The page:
When talking about an educational habitat, it can be important to really take a good long look at that term. When dealing with a habitat we aren’t talking simply about what someone calls their home or their living area. We are talking about a section of the world where people, in this case the students, teachers, school administrators and on down the line feel most comfortable.
Comfort in an educational habitat means learning and learning in a way that includes everyone involved in the educational process to feel as though they have helped in some small way. One way this education habitat can feel like a safe zone for struggling students is for the teachers to take an active role in the success or failure of the child. While some might say that is already being done, there have been studies which show that now more than ever teachers feel as though they are doing too much, not too little when it comes to educating children. The fact that education standards continue to fall shows that there may a disconnect here of epic proportions. Teachers need to realize that when a child is struggling in a subject it does not necessarily mean that the student has no interest in learning. It can mean that in a world that is telling most kids they should already know everything they need; this particular student is out of place.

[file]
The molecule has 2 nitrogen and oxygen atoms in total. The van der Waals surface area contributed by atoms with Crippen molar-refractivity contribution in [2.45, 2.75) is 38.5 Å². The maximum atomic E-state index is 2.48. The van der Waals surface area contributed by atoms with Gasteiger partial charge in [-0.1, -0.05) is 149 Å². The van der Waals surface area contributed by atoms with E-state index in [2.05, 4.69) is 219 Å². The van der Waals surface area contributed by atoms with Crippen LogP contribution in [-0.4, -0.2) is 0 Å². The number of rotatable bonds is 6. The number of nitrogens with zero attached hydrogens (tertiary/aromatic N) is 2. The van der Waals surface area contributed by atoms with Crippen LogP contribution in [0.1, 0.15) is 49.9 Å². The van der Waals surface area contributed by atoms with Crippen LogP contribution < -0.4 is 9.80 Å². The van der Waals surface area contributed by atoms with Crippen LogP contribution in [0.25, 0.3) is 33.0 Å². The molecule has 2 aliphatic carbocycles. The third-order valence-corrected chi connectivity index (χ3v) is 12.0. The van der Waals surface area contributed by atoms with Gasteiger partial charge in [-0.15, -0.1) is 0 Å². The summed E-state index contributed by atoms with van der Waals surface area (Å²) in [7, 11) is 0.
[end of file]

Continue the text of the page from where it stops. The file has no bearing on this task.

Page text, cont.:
Staying after school and offering up some of a teacher’s free time can mean the difference between reaching these students and showing them that I don’t know is acceptable to say as long as the following statement is but I want to. Teachers who offer up their free time are more likely to have students come to them looking for help and guidance than those who stop teaching when the day’s final bell rings.